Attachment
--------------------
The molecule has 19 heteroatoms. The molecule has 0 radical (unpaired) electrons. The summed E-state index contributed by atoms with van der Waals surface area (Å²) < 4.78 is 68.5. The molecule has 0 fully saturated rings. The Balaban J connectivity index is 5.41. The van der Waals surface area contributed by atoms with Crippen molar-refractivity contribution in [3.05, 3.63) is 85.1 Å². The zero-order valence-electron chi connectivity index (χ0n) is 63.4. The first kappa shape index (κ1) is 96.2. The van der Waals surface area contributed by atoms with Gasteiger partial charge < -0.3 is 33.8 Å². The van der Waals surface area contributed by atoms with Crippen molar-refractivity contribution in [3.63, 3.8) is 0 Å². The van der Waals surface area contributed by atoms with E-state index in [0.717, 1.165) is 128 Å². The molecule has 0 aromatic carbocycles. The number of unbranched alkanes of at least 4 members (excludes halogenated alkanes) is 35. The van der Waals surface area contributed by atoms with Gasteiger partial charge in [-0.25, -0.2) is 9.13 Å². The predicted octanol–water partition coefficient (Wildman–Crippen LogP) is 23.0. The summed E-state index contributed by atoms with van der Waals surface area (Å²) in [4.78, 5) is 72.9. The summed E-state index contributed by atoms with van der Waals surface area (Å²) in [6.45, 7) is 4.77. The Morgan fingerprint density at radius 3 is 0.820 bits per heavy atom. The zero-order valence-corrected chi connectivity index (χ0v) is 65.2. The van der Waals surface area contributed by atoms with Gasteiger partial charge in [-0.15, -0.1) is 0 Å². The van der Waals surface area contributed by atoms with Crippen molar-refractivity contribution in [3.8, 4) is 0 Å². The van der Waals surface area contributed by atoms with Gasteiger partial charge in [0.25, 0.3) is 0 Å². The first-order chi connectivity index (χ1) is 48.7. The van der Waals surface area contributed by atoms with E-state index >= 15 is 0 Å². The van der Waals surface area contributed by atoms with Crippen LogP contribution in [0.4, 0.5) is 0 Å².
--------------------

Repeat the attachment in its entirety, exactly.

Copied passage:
The molecule has 19 heteroatoms. The molecule has 0 radical (unpaired) electrons. The summed E-state index contributed by atoms with van der Waals surface area (Å²) < 4.78 is 68.5. The molecule has 0 fully saturated rings. The Balaban J connectivity index is 5.41. The van der Waals surface area contributed by atoms with Crippen molar-refractivity contribution in [3.05, 3.63) is 85.1 Å². The zero-order valence-electron chi connectivity index (χ0n) is 63.4. The first kappa shape index (κ1) is 96.2. The van der Waals surface area contributed by atoms with Gasteiger partial charge < -0.3 is 33.8 Å². The van der Waals surface area contributed by atoms with Crippen molar-refractivity contribution in [3.63, 3.8) is 0 Å². The van der Waals surface area contributed by atoms with E-state index in [0.717, 1.165) is 128 Å². The molecule has 0 aromatic carbocycles. The number of unbranched alkanes of at least 4 members (excludes halogenated alkanes) is 35. The van der Waals surface area contributed by atoms with Gasteiger partial charge in [-0.25, -0.2) is 9.13 Å². The predicted octanol–water partition coefficient (Wildman–Crippen LogP) is 23.0. The summed E-state index contributed by atoms with van der Waals surface area (Å²) in [4.78, 5) is 72.9. The summed E-state index contributed by atoms with van der Waals surface area (Å²) in [6.45, 7) is 4.77. The Morgan fingerprint density at radius 3 is 0.820 bits per heavy atom. The zero-order valence-corrected chi connectivity index (χ0v) is 65.2. The van der Waals surface area contributed by atoms with Gasteiger partial charge in [-0.15, -0.1) is 0 Å². The van der Waals surface area contributed by atoms with Crippen molar-refractivity contribution in [3.8, 4) is 0 Å². The van der Waals surface area contributed by atoms with Gasteiger partial charge in [0.25, 0.3) is 0 Å². The first-order chi connectivity index (χ1) is 48.7. The van der Waals surface area contributed by atoms with E-state index >= 15 is 0 Å². The van der Waals surface area contributed by atoms with Crippen LogP contribution in [0.4, 0.5) is 0 Å².